So, if the cost to repair the car plus its salvage value is greater than the car's initial market value, it's usually a total loss.

Total-loss thresholds by state
State Threshold State Threshold
Alabama 75% Montana TLF
Alaska TLF Nebraska 75%
Arizona TLF Nevada 65%
Arkansas 70% New Hampshire 75%
California TLF New Jersey TLF
Colorado 100% New Mexico TLF
Connecticut TLF New York 75%
Delaware TLF North Carolina 75%
Florida 80% North Dakota 75%
Georgia TLF Ohio TLF
Hawaii TLF Oklahoma 60%
Idaho TLF Oregon 80%
Illinois TLF Pennsylvania TLF
Indiana 70% Rhode Island TLF
Iowa 50% South Carolina 75%
Kansas 75% South Dakota TLF
Kentucky 75% Tennessee 75%
Louisiana 75% Texas 100%
Maine TLF Utah TLF
Maryland 75% Vermont TLF
Massachusetts TLF Virginia 75%
Michigan 75% Washington TLF
Minnesota 80% West Virginia 75%
Mississippi 70% Wisconsin 70%
Missouri 80% Wyoming 75%

Your insurance company totaled your car. Now what?

There’s more to an insurance company totaling a car than the insurer calculating repair costs and actual cash values. Here are some other things to consider while you wait to find out if your car is a total loss or not.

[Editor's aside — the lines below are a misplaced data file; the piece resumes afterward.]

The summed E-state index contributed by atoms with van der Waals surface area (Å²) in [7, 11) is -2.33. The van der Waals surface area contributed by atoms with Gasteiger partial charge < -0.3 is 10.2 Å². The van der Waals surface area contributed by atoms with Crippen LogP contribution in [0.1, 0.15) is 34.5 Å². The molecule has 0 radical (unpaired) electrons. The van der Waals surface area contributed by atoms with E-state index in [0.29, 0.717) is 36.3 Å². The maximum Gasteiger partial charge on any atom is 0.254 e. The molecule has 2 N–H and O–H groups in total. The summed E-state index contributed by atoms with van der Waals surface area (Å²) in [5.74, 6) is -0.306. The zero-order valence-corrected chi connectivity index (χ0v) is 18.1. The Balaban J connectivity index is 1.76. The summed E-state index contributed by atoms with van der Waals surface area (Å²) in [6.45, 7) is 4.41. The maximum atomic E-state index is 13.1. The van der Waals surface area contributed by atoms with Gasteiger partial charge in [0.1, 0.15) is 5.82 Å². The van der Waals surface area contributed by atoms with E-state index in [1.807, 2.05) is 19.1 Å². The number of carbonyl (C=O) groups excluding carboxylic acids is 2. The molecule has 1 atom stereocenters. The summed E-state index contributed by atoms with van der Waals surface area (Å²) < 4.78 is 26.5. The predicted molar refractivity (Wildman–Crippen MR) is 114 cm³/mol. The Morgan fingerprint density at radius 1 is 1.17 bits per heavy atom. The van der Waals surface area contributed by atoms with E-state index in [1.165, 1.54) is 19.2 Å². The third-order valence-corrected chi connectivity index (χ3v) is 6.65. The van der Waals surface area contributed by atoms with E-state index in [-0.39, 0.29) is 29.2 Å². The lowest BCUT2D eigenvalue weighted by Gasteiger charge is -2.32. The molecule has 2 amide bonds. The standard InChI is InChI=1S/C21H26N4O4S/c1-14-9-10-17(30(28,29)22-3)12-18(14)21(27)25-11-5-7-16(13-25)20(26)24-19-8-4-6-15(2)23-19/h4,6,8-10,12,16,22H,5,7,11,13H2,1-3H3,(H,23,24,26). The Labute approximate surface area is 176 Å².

Who is at fault? 

If an accident damaged your car, did you cause the crash or is another driver at fault? The answer to this question determines if your insurer or someone else's insurer handles the payout. Negotiating with another person's insurance provider can be difficult. Regardless, the insurer will assess the damage and make a settlement or payout offer. You will need to do your due diligence. Don't accept any payout without first checking the insurer's math to make sure you're getting a fair offer.

Are you covered? 

If you're at fault for the accident, hopefully you have more than state-minimum insurance coverage. State-minimum car insurance doesn’t include collision coverage. Collision coverage pays for damage to your car. If you cause an accident and you don't have collision coverage, you're responsible for the cost of repairing your car.

Is your car paid off? 

Hopefully you have full ownership of the damaged car, too. If you still owe money on it, you might find yourself in a tough situation. Insurance companies pay the market value of a car in this situation. Let's say you bought a $20,000 car on a loan. A year later, its resale value is $15,000 — but you still owe $17,500 on the loan. If your car is totaled, your insurer will cut you a check for $15,000. You owe the lender $2,500, and you no longer have a car. This is why gap insurance exists and can be a good purchase for people with new or expensive vehicles. Gap insurance covers the difference between what you owe on a vehicle and what it's worth.